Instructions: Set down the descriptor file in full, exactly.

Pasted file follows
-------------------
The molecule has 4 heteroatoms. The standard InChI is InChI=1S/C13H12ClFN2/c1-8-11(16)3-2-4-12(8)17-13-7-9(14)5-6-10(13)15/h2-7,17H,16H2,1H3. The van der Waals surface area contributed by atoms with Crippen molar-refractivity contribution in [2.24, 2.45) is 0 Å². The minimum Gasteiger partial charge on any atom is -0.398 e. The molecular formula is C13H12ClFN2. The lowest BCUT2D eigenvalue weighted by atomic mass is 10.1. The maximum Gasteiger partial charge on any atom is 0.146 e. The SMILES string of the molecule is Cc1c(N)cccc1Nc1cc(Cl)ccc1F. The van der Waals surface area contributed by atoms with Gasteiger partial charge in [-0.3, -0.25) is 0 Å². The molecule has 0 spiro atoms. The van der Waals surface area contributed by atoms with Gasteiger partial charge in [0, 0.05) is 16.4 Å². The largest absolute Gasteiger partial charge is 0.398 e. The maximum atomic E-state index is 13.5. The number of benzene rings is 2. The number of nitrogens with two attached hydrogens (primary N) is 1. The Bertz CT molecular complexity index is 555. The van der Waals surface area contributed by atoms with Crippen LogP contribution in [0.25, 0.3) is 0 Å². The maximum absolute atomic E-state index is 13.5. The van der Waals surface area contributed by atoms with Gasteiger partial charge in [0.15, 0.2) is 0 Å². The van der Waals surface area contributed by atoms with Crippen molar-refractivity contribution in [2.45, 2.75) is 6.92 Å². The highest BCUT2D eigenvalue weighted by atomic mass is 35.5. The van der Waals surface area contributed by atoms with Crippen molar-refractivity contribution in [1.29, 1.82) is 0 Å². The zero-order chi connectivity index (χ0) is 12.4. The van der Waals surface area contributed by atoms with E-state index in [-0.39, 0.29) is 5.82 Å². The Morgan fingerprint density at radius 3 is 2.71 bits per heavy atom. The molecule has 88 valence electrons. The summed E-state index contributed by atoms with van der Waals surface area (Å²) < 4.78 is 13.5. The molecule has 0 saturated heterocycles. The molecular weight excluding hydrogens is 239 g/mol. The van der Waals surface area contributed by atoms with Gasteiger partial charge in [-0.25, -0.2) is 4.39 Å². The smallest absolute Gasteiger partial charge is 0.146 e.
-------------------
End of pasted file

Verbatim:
The molecule has 4 heteroatoms. The standard InChI is InChI=1S/C13H12ClFN2/c1-8-11(16)3-2-4-12(8)17-13-7-9(14)5-6-10(13)15/h2-7,17H,16H2,1H3. The van der Waals surface area contributed by atoms with Crippen molar-refractivity contribution in [2.24, 2.45) is 0 Å². The minimum Gasteiger partial charge on any atom is -0.398 e. The molecular formula is C13H12ClFN2. The lowest BCUT2D eigenvalue weighted by atomic mass is 10.1. The maximum Gasteiger partial charge on any atom is 0.146 e. The SMILES string of the molecule is Cc1c(N)cccc1Nc1cc(Cl)ccc1F. The van der Waals surface area contributed by atoms with Gasteiger partial charge in [-0.3, -0.25) is 0 Å². The molecule has 0 spiro atoms. The van der Waals surface area contributed by atoms with Gasteiger partial charge in [0, 0.05) is 16.4 Å². The largest absolute Gasteiger partial charge is 0.398 e. The maximum atomic E-state index is 13.5. The number of benzene rings is 2. The number of nitrogens with two attached hydrogens (primary N) is 1. The Bertz CT molecular complexity index is 555. The van der Waals surface area contributed by atoms with Crippen LogP contribution in [0.25, 0.3) is 0 Å². The maximum absolute atomic E-state index is 13.5. The van der Waals surface area contributed by atoms with Gasteiger partial charge in [0.15, 0.2) is 0 Å². The van der Waals surface area contributed by atoms with Crippen molar-refractivity contribution in [2.45, 2.75) is 6.92 Å². The highest BCUT2D eigenvalue weighted by atomic mass is 35.5. The van der Waals surface area contributed by atoms with Crippen molar-refractivity contribution in [1.29, 1.82) is 0 Å². The zero-order chi connectivity index (χ0) is 12.4. The van der Waals surface area contributed by atoms with E-state index in [-0.39, 0.29) is 5.82 Å². The Morgan fingerprint density at radius 3 is 2.71 bits per heavy atom. The molecule has 88 valence electrons. The summed E-state index contributed by atoms with van der Waals surface area (Å²) < 4.78 is 13.5. The molecule has 0 saturated heterocycles. The molecular weight excluding hydrogens is 239 g/mol. The van der Waals surface area contributed by atoms with Gasteiger partial charge in [-0.25, -0.2) is 4.39 Å². The smallest absolute Gasteiger partial charge is 0.146 e.